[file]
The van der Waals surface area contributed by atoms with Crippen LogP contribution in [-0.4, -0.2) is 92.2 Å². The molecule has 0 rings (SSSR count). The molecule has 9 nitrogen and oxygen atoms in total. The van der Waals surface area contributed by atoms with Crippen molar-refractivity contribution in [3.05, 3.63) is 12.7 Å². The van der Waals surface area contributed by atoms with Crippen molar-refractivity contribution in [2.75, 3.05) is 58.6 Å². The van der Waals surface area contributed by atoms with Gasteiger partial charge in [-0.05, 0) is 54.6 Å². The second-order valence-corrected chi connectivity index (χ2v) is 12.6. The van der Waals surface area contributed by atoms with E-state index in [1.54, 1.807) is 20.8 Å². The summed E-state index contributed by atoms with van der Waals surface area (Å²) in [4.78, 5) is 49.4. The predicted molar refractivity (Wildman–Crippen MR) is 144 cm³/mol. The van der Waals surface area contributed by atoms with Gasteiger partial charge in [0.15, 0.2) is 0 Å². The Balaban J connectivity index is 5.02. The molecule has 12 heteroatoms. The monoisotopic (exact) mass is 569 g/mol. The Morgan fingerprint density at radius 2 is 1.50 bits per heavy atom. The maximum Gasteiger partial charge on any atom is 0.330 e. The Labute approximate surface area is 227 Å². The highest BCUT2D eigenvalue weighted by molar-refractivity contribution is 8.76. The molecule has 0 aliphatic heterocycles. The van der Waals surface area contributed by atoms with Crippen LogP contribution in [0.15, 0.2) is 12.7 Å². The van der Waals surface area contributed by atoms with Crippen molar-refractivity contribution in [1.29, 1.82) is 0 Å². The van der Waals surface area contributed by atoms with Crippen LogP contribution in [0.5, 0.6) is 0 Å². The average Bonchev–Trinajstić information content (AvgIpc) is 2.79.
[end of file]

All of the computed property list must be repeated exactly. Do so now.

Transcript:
The van der Waals surface area contributed by atoms with Crippen LogP contribution in [-0.4, -0.2) is 92.2 Å². The molecule has 0 rings (SSSR count). The molecule has 9 nitrogen and oxygen atoms in total. The van der Waals surface area contributed by atoms with Crippen molar-refractivity contribution in [3.05, 3.63) is 12.7 Å². The van der Waals surface area contributed by atoms with Crippen molar-refractivity contribution in [2.75, 3.05) is 58.6 Å². The van der Waals surface area contributed by atoms with Gasteiger partial charge in [-0.05, 0) is 54.6 Å². The second-order valence-corrected chi connectivity index (χ2v) is 12.6. The van der Waals surface area contributed by atoms with E-state index in [1.54, 1.807) is 20.8 Å². The summed E-state index contributed by atoms with van der Waals surface area (Å²) in [4.78, 5) is 49.4. The predicted molar refractivity (Wildman–Crippen MR) is 144 cm³/mol. The van der Waals surface area contributed by atoms with Gasteiger partial charge in [0.15, 0.2) is 0 Å². The Balaban J connectivity index is 5.02. The molecule has 12 heteroatoms. The monoisotopic (exact) mass is 569 g/mol. The Morgan fingerprint density at radius 2 is 1.50 bits per heavy atom. The maximum Gasteiger partial charge on any atom is 0.330 e. The Labute approximate surface area is 227 Å². The highest BCUT2D eigenvalue weighted by molar-refractivity contribution is 8.76. The molecule has 0 aliphatic heterocycles. The van der Waals surface area contributed by atoms with Crippen LogP contribution in [0.15, 0.2) is 12.7 Å². The van der Waals surface area contributed by atoms with Crippen molar-refractivity contribution in [1.29, 1.82) is 0 Å². The van der Waals surface area contributed by atoms with Crippen LogP contribution in [0.5, 0.6) is 0 Å². The average Bonchev–Trinajstić information content (AvgIpc) is 2.79.